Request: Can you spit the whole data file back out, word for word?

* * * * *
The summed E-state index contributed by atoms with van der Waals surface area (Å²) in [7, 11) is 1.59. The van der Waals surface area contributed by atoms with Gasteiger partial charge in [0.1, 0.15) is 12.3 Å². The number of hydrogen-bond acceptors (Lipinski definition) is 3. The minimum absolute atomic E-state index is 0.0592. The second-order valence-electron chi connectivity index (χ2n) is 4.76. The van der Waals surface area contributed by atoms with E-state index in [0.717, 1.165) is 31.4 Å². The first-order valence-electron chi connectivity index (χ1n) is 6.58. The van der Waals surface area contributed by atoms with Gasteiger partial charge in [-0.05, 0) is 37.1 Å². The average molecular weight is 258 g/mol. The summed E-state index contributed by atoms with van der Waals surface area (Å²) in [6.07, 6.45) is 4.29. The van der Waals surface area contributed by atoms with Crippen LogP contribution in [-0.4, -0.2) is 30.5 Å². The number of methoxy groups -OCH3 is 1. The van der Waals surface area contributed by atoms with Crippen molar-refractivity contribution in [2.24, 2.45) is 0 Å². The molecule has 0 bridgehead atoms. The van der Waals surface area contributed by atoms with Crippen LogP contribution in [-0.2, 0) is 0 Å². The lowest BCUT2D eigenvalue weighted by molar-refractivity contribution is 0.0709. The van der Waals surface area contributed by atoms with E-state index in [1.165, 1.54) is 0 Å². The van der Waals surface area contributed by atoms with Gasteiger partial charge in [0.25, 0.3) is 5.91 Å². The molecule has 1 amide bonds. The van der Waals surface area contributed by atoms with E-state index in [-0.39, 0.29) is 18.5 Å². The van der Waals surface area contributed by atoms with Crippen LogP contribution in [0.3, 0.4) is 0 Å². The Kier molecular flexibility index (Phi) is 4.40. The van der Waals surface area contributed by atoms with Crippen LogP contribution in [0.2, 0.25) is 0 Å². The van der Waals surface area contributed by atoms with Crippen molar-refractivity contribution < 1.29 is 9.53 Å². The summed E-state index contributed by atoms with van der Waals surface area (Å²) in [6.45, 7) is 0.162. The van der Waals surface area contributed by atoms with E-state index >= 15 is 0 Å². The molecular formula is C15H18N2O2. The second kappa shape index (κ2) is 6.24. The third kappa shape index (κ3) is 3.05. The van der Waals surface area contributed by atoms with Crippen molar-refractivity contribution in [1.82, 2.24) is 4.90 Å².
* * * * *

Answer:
The summed E-state index contributed by atoms with van der Waals surface area (Å²) in [7, 11) is 1.59. The van der Waals surface area contributed by atoms with Gasteiger partial charge in [0.1, 0.15) is 12.3 Å². The number of hydrogen-bond acceptors (Lipinski definition) is 3. The minimum absolute atomic E-state index is 0.0592. The second-order valence-electron chi connectivity index (χ2n) is 4.76. The van der Waals surface area contributed by atoms with E-state index in [0.717, 1.165) is 31.4 Å². The first-order valence-electron chi connectivity index (χ1n) is 6.58. The van der Waals surface area contributed by atoms with Gasteiger partial charge in [-0.05, 0) is 37.1 Å². The average molecular weight is 258 g/mol. The summed E-state index contributed by atoms with van der Waals surface area (Å²) in [6.07, 6.45) is 4.29. The van der Waals surface area contributed by atoms with Crippen LogP contribution in [-0.4, -0.2) is 30.5 Å². The number of methoxy groups -OCH3 is 1. The van der Waals surface area contributed by atoms with Crippen molar-refractivity contribution in [2.24, 2.45) is 0 Å². The molecule has 0 bridgehead atoms. The van der Waals surface area contributed by atoms with Crippen LogP contribution in [-0.2, 0) is 0 Å². The lowest BCUT2D eigenvalue weighted by molar-refractivity contribution is 0.0709. The van der Waals surface area contributed by atoms with E-state index in [1.165, 1.54) is 0 Å². The van der Waals surface area contributed by atoms with Gasteiger partial charge in [0.25, 0.3) is 5.91 Å². The molecule has 1 amide bonds. The van der Waals surface area contributed by atoms with E-state index in [-0.39, 0.29) is 18.5 Å². The van der Waals surface area contributed by atoms with Crippen LogP contribution in [0.3, 0.4) is 0 Å². The Kier molecular flexibility index (Phi) is 4.40. The van der Waals surface area contributed by atoms with Crippen LogP contribution in [0.2, 0.25) is 0 Å². The van der Waals surface area contributed by atoms with Crippen molar-refractivity contribution < 1.29 is 9.53 Å². The summed E-state index contributed by atoms with van der Waals surface area (Å²) in [6.45, 7) is 0.162. The van der Waals surface area contributed by atoms with E-state index >= 15 is 0 Å². The molecular formula is C15H18N2O2. The second kappa shape index (κ2) is 6.24. The third kappa shape index (κ3) is 3.05. The van der Waals surface area contributed by atoms with Crippen molar-refractivity contribution in [1.82, 2.24) is 4.90 Å².